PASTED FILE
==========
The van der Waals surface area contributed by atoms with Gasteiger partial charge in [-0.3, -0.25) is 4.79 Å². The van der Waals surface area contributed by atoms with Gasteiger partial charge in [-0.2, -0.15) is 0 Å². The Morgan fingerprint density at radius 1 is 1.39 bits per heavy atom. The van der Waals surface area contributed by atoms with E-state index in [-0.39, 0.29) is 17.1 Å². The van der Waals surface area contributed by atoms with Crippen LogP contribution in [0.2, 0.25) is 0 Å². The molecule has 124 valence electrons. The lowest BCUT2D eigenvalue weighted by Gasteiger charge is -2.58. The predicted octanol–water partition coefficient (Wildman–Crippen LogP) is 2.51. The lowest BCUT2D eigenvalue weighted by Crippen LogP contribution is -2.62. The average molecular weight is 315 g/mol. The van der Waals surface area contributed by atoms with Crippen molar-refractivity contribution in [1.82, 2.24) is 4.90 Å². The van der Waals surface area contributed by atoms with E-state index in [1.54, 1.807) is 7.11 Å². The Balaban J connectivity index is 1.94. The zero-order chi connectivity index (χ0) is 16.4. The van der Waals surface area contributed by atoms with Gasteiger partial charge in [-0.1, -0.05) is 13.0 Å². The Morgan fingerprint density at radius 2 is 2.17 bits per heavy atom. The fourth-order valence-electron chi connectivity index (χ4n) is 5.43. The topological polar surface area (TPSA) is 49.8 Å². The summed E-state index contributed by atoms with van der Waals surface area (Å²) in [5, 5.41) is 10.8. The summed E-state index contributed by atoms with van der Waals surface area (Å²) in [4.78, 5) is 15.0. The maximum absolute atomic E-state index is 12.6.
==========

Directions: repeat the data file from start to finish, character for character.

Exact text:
The van der Waals surface area contributed by atoms with Gasteiger partial charge in [-0.3, -0.25) is 4.79 Å². The van der Waals surface area contributed by atoms with Gasteiger partial charge in [-0.2, -0.15) is 0 Å². The Morgan fingerprint density at radius 1 is 1.39 bits per heavy atom. The van der Waals surface area contributed by atoms with E-state index in [-0.39, 0.29) is 17.1 Å². The van der Waals surface area contributed by atoms with Crippen LogP contribution in [0.2, 0.25) is 0 Å². The molecule has 124 valence electrons. The lowest BCUT2D eigenvalue weighted by Gasteiger charge is -2.58. The predicted octanol–water partition coefficient (Wildman–Crippen LogP) is 2.51. The lowest BCUT2D eigenvalue weighted by Crippen LogP contribution is -2.62. The average molecular weight is 315 g/mol. The van der Waals surface area contributed by atoms with Crippen molar-refractivity contribution in [1.82, 2.24) is 4.90 Å². The van der Waals surface area contributed by atoms with E-state index in [1.54, 1.807) is 7.11 Å². The Balaban J connectivity index is 1.94. The zero-order chi connectivity index (χ0) is 16.4. The van der Waals surface area contributed by atoms with Gasteiger partial charge in [-0.1, -0.05) is 13.0 Å². The Morgan fingerprint density at radius 2 is 2.17 bits per heavy atom. The fourth-order valence-electron chi connectivity index (χ4n) is 5.43. The topological polar surface area (TPSA) is 49.8 Å². The summed E-state index contributed by atoms with van der Waals surface area (Å²) in [5, 5.41) is 10.8. The summed E-state index contributed by atoms with van der Waals surface area (Å²) in [4.78, 5) is 15.0. The maximum absolute atomic E-state index is 12.6.